This is a deep cut. My Happy Day in Wilkes podcast was an attempt to recapture something from my 16 years of working in a small market Christian radio station. It evolved into its own thing, and sort of lost the ethos of what I was originally searching for. This podcast concept was a little too close to the mark of that original feel that I was going for.
On this podcast, I was going to be Keith Kirby of the fictional Heavenly Hollow Independent Baptist Church of Iredell South Carolina. Instead of the veiled Republican spin that you will often hear from the pulpit, I wanted Pastor Keith to keep it real and say whatever he felt like. Christians have, for some reason, hitched their wagons to Trump. If a Christian was being really honest, they’d tell you that Trump’s rhetoric is incompatible with what they say that they believe. On this inaugural episode, I wanted to go after Trump and his cronies as much as I could within the confines of what a pastor might say in the pulpit. Yes, churches are supposed to not be political, but I can’t tell you how many sermons I’ve heard over my ears that are almost duplicates of this one, save the target being Obama or Clinton. I lifted the format from this from about 90% of the radio programs I’d play over my decade and a half as the Sunday morning DJ at my radio station.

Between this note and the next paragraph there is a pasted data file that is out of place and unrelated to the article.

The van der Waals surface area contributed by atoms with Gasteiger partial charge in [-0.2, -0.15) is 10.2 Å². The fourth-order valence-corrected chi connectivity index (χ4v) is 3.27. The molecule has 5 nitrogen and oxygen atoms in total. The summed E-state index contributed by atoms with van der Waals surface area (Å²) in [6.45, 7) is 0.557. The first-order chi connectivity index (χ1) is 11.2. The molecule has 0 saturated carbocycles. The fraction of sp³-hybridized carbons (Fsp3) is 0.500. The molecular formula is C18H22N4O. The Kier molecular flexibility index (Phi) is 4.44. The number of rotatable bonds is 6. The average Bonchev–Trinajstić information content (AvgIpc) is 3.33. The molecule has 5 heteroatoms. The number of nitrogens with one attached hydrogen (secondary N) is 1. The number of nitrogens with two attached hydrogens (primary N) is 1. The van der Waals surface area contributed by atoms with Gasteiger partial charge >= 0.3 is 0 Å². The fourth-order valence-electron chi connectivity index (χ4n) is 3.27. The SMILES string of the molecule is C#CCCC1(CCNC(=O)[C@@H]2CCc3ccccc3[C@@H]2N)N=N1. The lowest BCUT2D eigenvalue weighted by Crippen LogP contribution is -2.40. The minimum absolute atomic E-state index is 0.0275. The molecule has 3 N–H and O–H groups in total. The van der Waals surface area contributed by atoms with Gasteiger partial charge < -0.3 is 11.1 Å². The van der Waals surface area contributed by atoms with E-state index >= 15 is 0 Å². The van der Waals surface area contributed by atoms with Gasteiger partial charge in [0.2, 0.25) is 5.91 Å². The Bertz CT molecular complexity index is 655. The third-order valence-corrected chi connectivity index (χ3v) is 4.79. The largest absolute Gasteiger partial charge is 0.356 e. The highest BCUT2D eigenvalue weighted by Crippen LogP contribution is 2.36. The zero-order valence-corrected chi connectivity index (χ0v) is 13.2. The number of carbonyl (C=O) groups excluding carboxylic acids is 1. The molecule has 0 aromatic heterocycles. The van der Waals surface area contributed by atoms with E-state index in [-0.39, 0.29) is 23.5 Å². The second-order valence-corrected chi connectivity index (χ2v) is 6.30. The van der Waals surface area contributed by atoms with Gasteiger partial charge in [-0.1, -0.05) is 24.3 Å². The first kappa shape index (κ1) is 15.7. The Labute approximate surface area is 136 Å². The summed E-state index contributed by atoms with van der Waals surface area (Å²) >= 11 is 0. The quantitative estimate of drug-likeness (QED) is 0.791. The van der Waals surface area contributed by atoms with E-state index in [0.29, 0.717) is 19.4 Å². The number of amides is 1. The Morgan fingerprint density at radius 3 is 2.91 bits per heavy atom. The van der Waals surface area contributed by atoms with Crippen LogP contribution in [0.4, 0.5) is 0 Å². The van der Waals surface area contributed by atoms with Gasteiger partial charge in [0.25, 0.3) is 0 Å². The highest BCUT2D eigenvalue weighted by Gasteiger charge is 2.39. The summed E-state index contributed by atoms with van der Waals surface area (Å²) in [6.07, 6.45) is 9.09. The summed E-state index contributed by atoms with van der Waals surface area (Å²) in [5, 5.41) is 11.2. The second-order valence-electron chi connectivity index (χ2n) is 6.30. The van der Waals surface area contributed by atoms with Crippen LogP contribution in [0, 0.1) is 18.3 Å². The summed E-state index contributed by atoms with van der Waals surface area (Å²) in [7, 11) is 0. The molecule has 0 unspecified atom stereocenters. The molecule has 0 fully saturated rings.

I had ambitions to actually put this on the radio on various small market southern radio stations that play paid religious programming on Sunday. As long as there’s a steady check involved, you’re probably not going to get much grief about the material that you mail to radio stations. The idea was for the show to be a little more subtle than this one, and for it to help deprogram people from their crazy dogmatic beliefs and foster more critical thinking. Ultimately, Kim wasn’t comfortable with me doing this and I listened to reason. I think she was worried I might get some gigs preaching revivals back in Wilkes, and she didn’t want to add being a preacher’s wife to her already overstuffed list of responsibilities.